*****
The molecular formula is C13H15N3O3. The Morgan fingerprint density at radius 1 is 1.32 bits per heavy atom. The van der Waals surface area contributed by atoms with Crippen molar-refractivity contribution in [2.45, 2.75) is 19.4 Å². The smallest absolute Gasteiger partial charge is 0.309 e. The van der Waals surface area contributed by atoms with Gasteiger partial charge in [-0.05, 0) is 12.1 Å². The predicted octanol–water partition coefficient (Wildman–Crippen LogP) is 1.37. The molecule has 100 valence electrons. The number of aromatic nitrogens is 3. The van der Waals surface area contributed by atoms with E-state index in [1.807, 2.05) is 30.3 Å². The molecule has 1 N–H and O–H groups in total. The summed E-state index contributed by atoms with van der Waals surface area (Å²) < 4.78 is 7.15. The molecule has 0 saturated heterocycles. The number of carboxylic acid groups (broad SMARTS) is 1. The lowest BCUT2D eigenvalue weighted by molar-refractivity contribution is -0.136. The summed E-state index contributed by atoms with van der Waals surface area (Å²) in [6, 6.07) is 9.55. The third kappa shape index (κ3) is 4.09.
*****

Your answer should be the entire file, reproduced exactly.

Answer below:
The molecular formula is C13H15N3O3. The Morgan fingerprint density at radius 1 is 1.32 bits per heavy atom. The van der Waals surface area contributed by atoms with Crippen molar-refractivity contribution in [2.45, 2.75) is 19.4 Å². The smallest absolute Gasteiger partial charge is 0.309 e. The van der Waals surface area contributed by atoms with Gasteiger partial charge in [-0.05, 0) is 12.1 Å². The predicted octanol–water partition coefficient (Wildman–Crippen LogP) is 1.37. The molecule has 100 valence electrons. The number of aromatic nitrogens is 3. The van der Waals surface area contributed by atoms with E-state index in [1.807, 2.05) is 30.3 Å². The molecule has 1 N–H and O–H groups in total. The summed E-state index contributed by atoms with van der Waals surface area (Å²) < 4.78 is 7.15. The molecule has 0 saturated heterocycles. The number of carboxylic acid groups (broad SMARTS) is 1. The lowest BCUT2D eigenvalue weighted by molar-refractivity contribution is -0.136. The summed E-state index contributed by atoms with van der Waals surface area (Å²) in [6, 6.07) is 9.55. The third kappa shape index (κ3) is 4.09.